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    Posted February 25, 2014 by
    intouchemr
    Location
    New Jersey
    Assignment
    Assignment
    This iReport is part of an assignment:
    Obamacare: Your story

    The Impact of Obamacare on Private Practice

     

    As different elements of the Affordable Health Care Act (a.k.a. Obamacare) have unfolded, thel impact on private practices (physicians, physical therapists and other healthcare professionals) of all types has emerged.

     

    Let's examine the outlook for private practices in the Obamacare economy.

     

    In the last 12 months, the pressure on private practice owners has increased substantially, in more ways than one.

     

    Regardless of the intentions of the administration, a disturbing result of the legislation is that clinicians are closing their practices and many are joining the ranks of hospital-employed providers.

     

    Private practices are spending less time with patients and more with their EMR-enabled devices filling out digital paperwork to satisfy government requirements, all with the 'mandated intention' of improving patient care.

     

    Medicare continues to reduce reimbursement amounts and tighten the nooze on private practices.

     

    The fact is, practitioners are opting out of insurance programs entirely, instituting cash only clinics, or closing up shop.

     

    According to a recent survey by the Doctor Patient Medical Association:

     

    An increasing number of clinicians are selling their practices or joining the ranks of hospital-employed providers to combat their loss of revenues. In a 2012 study by the Doctor Patient Medical Association, ninety percent of practitioners polled indicated that private practice is losing out to the business side of medicine and 83 percent were thinking of leaving the profession.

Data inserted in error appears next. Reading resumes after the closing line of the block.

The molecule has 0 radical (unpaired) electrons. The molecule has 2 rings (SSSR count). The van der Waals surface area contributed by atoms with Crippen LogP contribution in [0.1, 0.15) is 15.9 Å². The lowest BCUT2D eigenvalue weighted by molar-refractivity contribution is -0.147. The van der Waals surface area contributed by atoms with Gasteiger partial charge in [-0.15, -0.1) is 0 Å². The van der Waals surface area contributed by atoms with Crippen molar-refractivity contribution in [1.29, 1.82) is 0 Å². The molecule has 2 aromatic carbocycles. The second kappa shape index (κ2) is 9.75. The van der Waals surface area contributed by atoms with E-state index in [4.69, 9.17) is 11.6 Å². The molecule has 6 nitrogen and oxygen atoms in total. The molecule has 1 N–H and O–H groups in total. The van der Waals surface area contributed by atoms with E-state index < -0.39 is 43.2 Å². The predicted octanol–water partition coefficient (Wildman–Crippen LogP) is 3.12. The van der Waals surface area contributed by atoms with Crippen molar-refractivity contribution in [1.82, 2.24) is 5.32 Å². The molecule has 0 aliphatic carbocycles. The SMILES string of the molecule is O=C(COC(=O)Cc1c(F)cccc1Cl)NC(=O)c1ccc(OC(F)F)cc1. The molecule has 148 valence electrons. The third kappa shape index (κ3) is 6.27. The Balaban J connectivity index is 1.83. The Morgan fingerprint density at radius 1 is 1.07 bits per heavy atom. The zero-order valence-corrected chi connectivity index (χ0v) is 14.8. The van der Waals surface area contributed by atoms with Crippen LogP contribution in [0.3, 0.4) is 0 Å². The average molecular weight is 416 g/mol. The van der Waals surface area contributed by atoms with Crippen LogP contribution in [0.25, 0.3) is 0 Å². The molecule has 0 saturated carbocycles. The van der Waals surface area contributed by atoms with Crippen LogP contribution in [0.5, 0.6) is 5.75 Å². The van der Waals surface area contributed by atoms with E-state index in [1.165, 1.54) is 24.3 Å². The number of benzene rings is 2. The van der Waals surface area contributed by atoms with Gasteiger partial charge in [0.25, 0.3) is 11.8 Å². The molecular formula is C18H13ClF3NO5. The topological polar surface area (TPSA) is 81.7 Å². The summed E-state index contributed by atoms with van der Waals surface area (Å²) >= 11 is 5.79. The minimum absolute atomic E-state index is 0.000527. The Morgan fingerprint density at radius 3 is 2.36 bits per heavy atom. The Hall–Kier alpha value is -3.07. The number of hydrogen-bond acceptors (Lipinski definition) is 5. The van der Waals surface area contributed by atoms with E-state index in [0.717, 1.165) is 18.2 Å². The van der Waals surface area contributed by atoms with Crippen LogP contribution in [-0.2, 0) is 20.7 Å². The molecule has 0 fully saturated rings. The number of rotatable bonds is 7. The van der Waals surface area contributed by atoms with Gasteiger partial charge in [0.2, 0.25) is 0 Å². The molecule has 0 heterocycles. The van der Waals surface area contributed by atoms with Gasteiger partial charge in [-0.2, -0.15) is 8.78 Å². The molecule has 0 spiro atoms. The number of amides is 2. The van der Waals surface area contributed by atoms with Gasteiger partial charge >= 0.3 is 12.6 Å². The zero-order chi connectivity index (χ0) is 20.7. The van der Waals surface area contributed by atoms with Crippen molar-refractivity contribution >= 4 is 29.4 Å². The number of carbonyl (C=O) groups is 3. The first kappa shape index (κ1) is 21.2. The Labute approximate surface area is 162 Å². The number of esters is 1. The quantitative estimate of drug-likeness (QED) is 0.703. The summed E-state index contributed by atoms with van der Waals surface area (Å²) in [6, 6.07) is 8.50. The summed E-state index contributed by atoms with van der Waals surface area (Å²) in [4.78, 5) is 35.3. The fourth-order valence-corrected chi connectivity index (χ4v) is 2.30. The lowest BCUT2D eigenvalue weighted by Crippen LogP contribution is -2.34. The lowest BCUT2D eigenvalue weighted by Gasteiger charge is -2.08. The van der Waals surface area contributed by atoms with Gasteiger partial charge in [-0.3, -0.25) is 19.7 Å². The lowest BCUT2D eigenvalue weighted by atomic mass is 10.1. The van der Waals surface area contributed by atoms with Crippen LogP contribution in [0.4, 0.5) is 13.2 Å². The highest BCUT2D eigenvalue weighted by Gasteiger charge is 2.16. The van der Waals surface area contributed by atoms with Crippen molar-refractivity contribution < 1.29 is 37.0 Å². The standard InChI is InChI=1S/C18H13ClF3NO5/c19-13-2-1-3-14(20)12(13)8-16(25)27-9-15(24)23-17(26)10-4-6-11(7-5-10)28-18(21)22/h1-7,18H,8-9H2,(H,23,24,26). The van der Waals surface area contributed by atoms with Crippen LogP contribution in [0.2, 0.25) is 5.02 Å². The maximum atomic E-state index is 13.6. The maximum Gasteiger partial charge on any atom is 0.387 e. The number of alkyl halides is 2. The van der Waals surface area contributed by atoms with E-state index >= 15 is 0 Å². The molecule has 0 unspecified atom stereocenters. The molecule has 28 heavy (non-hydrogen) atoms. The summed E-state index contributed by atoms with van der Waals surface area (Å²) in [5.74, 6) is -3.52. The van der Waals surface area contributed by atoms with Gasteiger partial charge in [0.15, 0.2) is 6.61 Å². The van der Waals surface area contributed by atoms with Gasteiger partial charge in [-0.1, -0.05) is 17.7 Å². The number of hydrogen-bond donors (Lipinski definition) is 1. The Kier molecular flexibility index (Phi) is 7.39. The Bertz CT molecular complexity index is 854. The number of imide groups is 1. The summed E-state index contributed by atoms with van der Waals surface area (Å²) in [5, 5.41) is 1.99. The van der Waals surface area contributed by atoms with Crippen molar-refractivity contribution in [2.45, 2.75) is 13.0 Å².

When asked why; government intervention was cited as the root of the problem.

     

    In a 2013 Deloitte survey, fifty percent of respondents said the practice of medicine is in jeopardy. Sixty-two percent indicated they were going to retire early as a result of Obamacare, and seventy five percent voiced the fear that fewer individuals will pursue a career in medicine in the future.

     

    Athenahealth and Sermo both conducted their own surveys with similar results. Their polls also showed that 93 percent of participants were very concerned that they wouldn’t be adequately compensated for their services and expected their revenues to dip dramatically when Obamacare is fully implemented.


    The Winds of Change

     

    There are many factors influencing providers – loss of income, tremendous amounts of documentation and additional compliance based reporting, and the fear that legislation will become the motivating force behind medicine. Under new regulations, many procedures will be bundled for a flat fee.

     

    Reduced incentive payments and Medicare reimbursements, bundled payments and reimbursements based on metrics, along with more regulatory reporting, disclosure and compliance requirements, are creating an insurmountable force that can make private practice unprofitable for those who do not adapt.

     

    We are living in a new economy, called the ‘post medicare’ or the ‘Obamacare’ economy.

     

    Clinical Care Driven by Numbers?